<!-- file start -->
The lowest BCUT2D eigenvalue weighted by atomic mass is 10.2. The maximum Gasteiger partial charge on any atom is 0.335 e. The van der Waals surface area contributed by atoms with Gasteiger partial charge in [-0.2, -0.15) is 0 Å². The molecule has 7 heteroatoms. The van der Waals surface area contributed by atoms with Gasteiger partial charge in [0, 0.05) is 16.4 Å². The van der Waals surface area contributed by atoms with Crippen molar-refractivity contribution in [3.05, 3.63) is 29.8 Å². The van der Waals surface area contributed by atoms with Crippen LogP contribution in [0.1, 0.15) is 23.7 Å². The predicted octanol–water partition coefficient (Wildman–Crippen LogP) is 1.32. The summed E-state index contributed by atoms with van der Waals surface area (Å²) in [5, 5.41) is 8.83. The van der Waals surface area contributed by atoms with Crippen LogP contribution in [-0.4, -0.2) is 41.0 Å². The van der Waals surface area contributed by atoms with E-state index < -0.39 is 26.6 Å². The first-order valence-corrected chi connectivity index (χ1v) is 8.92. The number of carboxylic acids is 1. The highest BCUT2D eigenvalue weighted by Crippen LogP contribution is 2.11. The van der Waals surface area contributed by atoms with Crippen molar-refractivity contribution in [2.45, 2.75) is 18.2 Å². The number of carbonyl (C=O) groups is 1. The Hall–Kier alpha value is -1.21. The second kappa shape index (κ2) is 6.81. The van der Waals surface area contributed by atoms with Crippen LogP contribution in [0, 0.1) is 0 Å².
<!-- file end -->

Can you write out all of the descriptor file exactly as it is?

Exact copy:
The lowest BCUT2D eigenvalue weighted by atomic mass is 10.2. The maximum Gasteiger partial charge on any atom is 0.335 e. The van der Waals surface area contributed by atoms with Gasteiger partial charge in [-0.2, -0.15) is 0 Å². The molecule has 7 heteroatoms. The van der Waals surface area contributed by atoms with Gasteiger partial charge in [0, 0.05) is 16.4 Å². The van der Waals surface area contributed by atoms with Crippen molar-refractivity contribution in [3.05, 3.63) is 29.8 Å². The van der Waals surface area contributed by atoms with Crippen LogP contribution in [0.1, 0.15) is 23.7 Å². The predicted octanol–water partition coefficient (Wildman–Crippen LogP) is 1.32. The summed E-state index contributed by atoms with van der Waals surface area (Å²) in [5, 5.41) is 8.83. The van der Waals surface area contributed by atoms with Crippen LogP contribution in [-0.4, -0.2) is 41.0 Å². The van der Waals surface area contributed by atoms with E-state index < -0.39 is 26.6 Å². The first-order valence-corrected chi connectivity index (χ1v) is 8.92. The number of carboxylic acids is 1. The highest BCUT2D eigenvalue weighted by Crippen LogP contribution is 2.11. The van der Waals surface area contributed by atoms with Crippen molar-refractivity contribution in [2.45, 2.75) is 18.2 Å². The number of carbonyl (C=O) groups is 1. The Hall–Kier alpha value is -1.21. The second kappa shape index (κ2) is 6.81. The van der Waals surface area contributed by atoms with Crippen LogP contribution in [0, 0.1) is 0 Å².